Heat coach Erik Spoelstra misses Luol Deng even after the two needed time to get to know each other and “get on the same page.”
“I really enjoyed Lu,” Spoelstra said Wednesday. Deng makes his first return to Miami tonight since signing with the Lakers.
“I’d love to have Lu right now and have him suit up. I enjoyed my relationship with Lu. At first it took us a while to get on the same page and get to know each other. I really respected him as a competitor playing against him in Chicago in the playoffs a couple of times. But it didn’t click right away. It didn’t click from a basketball standpoint and even getting to know each other in our coach-player relationship. Then we spent a lot of time getting to know each other better off the court.”
After two years in Miami, in which he averaged 13.1 points and 5.6 rebounds, Deng accepted the Lakers four-year, $72-million contract offer last summer. Deng, 31, told the LA Daily News he called Heat president Pat Riley and Spoelstra to say this was something he could not turn down and Spoelstra agreed.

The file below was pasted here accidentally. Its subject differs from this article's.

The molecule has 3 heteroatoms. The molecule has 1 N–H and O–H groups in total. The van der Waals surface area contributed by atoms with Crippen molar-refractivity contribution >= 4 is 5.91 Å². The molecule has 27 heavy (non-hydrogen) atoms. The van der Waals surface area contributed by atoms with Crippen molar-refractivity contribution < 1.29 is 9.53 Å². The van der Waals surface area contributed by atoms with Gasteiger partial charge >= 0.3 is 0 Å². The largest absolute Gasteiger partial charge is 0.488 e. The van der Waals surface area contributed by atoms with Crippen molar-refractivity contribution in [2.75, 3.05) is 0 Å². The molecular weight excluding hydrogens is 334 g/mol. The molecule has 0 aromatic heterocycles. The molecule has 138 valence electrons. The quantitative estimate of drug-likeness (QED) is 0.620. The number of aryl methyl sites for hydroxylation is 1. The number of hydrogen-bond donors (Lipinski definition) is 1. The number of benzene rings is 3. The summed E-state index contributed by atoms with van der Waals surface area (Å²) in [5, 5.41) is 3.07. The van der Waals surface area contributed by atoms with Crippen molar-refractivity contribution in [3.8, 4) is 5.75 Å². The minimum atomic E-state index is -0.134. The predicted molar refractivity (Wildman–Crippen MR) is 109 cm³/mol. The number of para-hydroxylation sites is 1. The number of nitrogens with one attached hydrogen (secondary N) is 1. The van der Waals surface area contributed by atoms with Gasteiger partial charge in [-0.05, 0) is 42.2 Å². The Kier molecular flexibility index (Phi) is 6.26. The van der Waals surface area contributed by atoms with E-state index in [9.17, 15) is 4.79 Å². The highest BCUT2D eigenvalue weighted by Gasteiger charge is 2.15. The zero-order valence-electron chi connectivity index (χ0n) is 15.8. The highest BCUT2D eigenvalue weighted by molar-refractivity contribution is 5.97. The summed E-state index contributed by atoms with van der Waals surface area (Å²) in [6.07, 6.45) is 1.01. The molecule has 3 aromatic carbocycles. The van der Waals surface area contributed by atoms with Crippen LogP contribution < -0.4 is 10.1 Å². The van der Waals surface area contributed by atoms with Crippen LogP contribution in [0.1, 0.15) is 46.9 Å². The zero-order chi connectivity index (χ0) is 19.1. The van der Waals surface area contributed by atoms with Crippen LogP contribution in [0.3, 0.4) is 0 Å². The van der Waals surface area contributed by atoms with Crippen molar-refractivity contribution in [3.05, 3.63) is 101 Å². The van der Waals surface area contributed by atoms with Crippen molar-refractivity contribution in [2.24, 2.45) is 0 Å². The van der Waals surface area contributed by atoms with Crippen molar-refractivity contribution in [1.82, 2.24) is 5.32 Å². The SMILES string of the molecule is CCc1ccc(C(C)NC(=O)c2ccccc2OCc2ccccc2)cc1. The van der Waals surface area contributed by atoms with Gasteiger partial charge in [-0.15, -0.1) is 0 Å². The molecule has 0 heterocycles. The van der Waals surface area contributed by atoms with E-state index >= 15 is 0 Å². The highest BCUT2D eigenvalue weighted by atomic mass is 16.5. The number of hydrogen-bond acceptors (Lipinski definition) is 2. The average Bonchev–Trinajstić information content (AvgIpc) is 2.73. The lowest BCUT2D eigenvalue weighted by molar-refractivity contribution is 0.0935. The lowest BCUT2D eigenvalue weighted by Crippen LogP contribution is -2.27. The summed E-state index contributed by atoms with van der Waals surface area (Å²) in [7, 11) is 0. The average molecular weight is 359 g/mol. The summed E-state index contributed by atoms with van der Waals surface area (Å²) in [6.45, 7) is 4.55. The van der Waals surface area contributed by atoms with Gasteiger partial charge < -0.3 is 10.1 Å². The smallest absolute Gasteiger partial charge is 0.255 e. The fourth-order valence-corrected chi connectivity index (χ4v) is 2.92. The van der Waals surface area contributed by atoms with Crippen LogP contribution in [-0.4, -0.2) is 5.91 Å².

“We thought there was a chance we would get him at a way smaller number,” Spoelstra said. “There was that discussion that he wanted to come back and we wanted him to come back. But we obviously weren’t in a position to make that kind of deal.”
The 6-foot-9 Deng joined the Heat during a tumultuous time. It was 2014, LeBron James had just left and Miami was looking to salvage the summer. Hanging onto Dwyane Wade and Chris Bosh and adding Deng was a nice recovery.
The Heat were so vulnerable at the time that Riley called it “one of the most important free-agent signings” in Heat history.
Deng played in 146 games the next two years, starting all but one. He played power forward and small forward, his role affected by Bosh being in and out of the lineup after he was diagnosed with blood clots.
“I sat back, really just focused on my game and saw how I could help out,” Deng told the Daily News. “I enjoyed it and loved it. It was a great system.”
Deng is averaging a career-low 8.0 points and shooting just 39 percent in 31 games this season.
“When you’re with a new group, guys start to realize what you can do and what you can’t do,” Deng said. “A lot of times at the beginning of the year, guys were just standing still. The way I play, I’m always moving.”